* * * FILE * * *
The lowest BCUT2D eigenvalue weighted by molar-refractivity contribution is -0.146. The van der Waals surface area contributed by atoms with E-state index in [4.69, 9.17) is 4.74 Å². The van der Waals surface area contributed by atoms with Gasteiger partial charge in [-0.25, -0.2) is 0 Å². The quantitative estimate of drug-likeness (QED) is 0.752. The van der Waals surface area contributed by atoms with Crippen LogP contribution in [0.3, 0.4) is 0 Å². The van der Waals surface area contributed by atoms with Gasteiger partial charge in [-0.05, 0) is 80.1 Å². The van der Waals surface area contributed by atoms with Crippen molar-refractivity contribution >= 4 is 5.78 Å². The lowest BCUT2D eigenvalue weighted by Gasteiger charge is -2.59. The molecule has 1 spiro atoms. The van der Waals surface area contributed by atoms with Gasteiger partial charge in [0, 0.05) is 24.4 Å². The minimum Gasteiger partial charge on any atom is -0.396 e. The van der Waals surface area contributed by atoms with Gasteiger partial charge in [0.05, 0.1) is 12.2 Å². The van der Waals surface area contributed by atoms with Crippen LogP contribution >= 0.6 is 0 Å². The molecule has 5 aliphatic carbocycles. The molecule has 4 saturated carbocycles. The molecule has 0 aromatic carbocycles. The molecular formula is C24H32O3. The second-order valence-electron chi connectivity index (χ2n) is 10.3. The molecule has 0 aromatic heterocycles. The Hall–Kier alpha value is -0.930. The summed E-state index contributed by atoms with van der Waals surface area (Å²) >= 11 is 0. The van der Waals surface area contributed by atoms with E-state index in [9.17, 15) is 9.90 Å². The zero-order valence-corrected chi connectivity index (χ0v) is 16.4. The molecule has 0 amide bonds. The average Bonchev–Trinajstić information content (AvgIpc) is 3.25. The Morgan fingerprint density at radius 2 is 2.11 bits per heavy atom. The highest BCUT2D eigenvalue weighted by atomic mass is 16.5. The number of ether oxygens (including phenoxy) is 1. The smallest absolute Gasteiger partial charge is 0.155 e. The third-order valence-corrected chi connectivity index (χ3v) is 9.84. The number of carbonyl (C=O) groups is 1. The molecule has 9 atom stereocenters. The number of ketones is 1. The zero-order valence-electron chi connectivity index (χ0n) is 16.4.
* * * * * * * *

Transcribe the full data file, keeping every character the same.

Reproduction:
The lowest BCUT2D eigenvalue weighted by molar-refractivity contribution is -0.146. The van der Waals surface area contributed by atoms with E-state index in [4.69, 9.17) is 4.74 Å². The van der Waals surface area contributed by atoms with Gasteiger partial charge in [-0.25, -0.2) is 0 Å². The quantitative estimate of drug-likeness (QED) is 0.752. The van der Waals surface area contributed by atoms with Crippen LogP contribution in [0.3, 0.4) is 0 Å². The van der Waals surface area contributed by atoms with Gasteiger partial charge in [-0.05, 0) is 80.1 Å². The van der Waals surface area contributed by atoms with Crippen molar-refractivity contribution >= 4 is 5.78 Å². The lowest BCUT2D eigenvalue weighted by Gasteiger charge is -2.59. The molecule has 1 spiro atoms. The van der Waals surface area contributed by atoms with Gasteiger partial charge in [0, 0.05) is 24.4 Å². The minimum Gasteiger partial charge on any atom is -0.396 e. The van der Waals surface area contributed by atoms with Gasteiger partial charge in [0.05, 0.1) is 12.2 Å². The van der Waals surface area contributed by atoms with Crippen LogP contribution >= 0.6 is 0 Å². The molecule has 5 aliphatic carbocycles. The molecule has 4 saturated carbocycles. The molecule has 0 aromatic carbocycles. The molecular formula is C24H32O3. The second-order valence-electron chi connectivity index (χ2n) is 10.3. The molecule has 0 aromatic heterocycles. The Hall–Kier alpha value is -0.930. The summed E-state index contributed by atoms with van der Waals surface area (Å²) >= 11 is 0. The van der Waals surface area contributed by atoms with E-state index in [9.17, 15) is 9.90 Å². The zero-order valence-corrected chi connectivity index (χ0v) is 16.4. The molecule has 0 amide bonds. The average Bonchev–Trinajstić information content (AvgIpc) is 3.25. The Morgan fingerprint density at radius 2 is 2.11 bits per heavy atom. The highest BCUT2D eigenvalue weighted by atomic mass is 16.5. The number of ether oxygens (including phenoxy) is 1. The smallest absolute Gasteiger partial charge is 0.155 e. The third-order valence-corrected chi connectivity index (χ3v) is 9.84. The number of carbonyl (C=O) groups is 1. The molecule has 9 atom stereocenters. The number of ketones is 1. The zero-order valence-electron chi connectivity index (χ0n) is 16.4.